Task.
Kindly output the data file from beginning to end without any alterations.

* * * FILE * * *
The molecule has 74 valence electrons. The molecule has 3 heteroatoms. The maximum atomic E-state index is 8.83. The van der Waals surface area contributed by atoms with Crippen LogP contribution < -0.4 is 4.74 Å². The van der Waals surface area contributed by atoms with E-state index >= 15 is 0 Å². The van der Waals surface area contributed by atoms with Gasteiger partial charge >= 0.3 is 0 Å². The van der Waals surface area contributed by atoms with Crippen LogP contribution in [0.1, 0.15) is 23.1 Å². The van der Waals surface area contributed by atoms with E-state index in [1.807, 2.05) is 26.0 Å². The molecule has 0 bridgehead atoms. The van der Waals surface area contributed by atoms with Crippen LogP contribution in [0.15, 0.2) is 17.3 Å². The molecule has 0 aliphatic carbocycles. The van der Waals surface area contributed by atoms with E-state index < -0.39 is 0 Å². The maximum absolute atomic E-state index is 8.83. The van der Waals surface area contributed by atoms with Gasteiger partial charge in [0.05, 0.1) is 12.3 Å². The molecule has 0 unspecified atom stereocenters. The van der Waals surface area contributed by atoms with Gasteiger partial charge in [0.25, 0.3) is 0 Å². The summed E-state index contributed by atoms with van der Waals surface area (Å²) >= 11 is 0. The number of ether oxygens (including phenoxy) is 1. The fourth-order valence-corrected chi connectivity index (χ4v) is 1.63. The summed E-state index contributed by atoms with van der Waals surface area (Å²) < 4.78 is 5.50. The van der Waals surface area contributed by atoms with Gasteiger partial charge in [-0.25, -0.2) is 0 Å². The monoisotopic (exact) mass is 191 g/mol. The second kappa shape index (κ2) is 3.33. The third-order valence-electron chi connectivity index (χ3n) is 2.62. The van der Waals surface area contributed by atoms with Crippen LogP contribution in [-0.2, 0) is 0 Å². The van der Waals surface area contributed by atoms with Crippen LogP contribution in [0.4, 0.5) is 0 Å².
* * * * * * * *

The molecule has 74 valence electrons. The molecule has 3 heteroatoms. The maximum atomic E-state index is 8.83. The van der Waals surface area contributed by atoms with Crippen LogP contribution < -0.4 is 4.74 Å². The van der Waals surface area contributed by atoms with E-state index >= 15 is 0 Å². The van der Waals surface area contributed by atoms with Gasteiger partial charge >= 0.3 is 0 Å². The van der Waals surface area contributed by atoms with Crippen LogP contribution in [0.1, 0.15) is 23.1 Å². The van der Waals surface area contributed by atoms with E-state index in [1.807, 2.05) is 26.0 Å². The molecule has 0 bridgehead atoms. The van der Waals surface area contributed by atoms with Crippen LogP contribution in [0.15, 0.2) is 17.3 Å². The molecule has 0 aliphatic carbocycles. The van der Waals surface area contributed by atoms with E-state index < -0.39 is 0 Å². The maximum absolute atomic E-state index is 8.83. The van der Waals surface area contributed by atoms with Gasteiger partial charge in [0.05, 0.1) is 12.3 Å². The molecule has 0 unspecified atom stereocenters. The van der Waals surface area contributed by atoms with Gasteiger partial charge in [0.25, 0.3) is 0 Å². The summed E-state index contributed by atoms with van der Waals surface area (Å²) >= 11 is 0. The number of ether oxygens (including phenoxy) is 1. The fourth-order valence-corrected chi connectivity index (χ4v) is 1.63. The summed E-state index contributed by atoms with van der Waals surface area (Å²) < 4.78 is 5.50. The van der Waals surface area contributed by atoms with Gasteiger partial charge in [-0.25, -0.2) is 0 Å². The monoisotopic (exact) mass is 191 g/mol. The second kappa shape index (κ2) is 3.33. The third-order valence-electron chi connectivity index (χ3n) is 2.62. The van der Waals surface area contributed by atoms with Crippen LogP contribution in [-0.2, 0) is 0 Å². The van der Waals surface area contributed by atoms with Crippen LogP contribution in [0.4, 0.5) is 0 Å².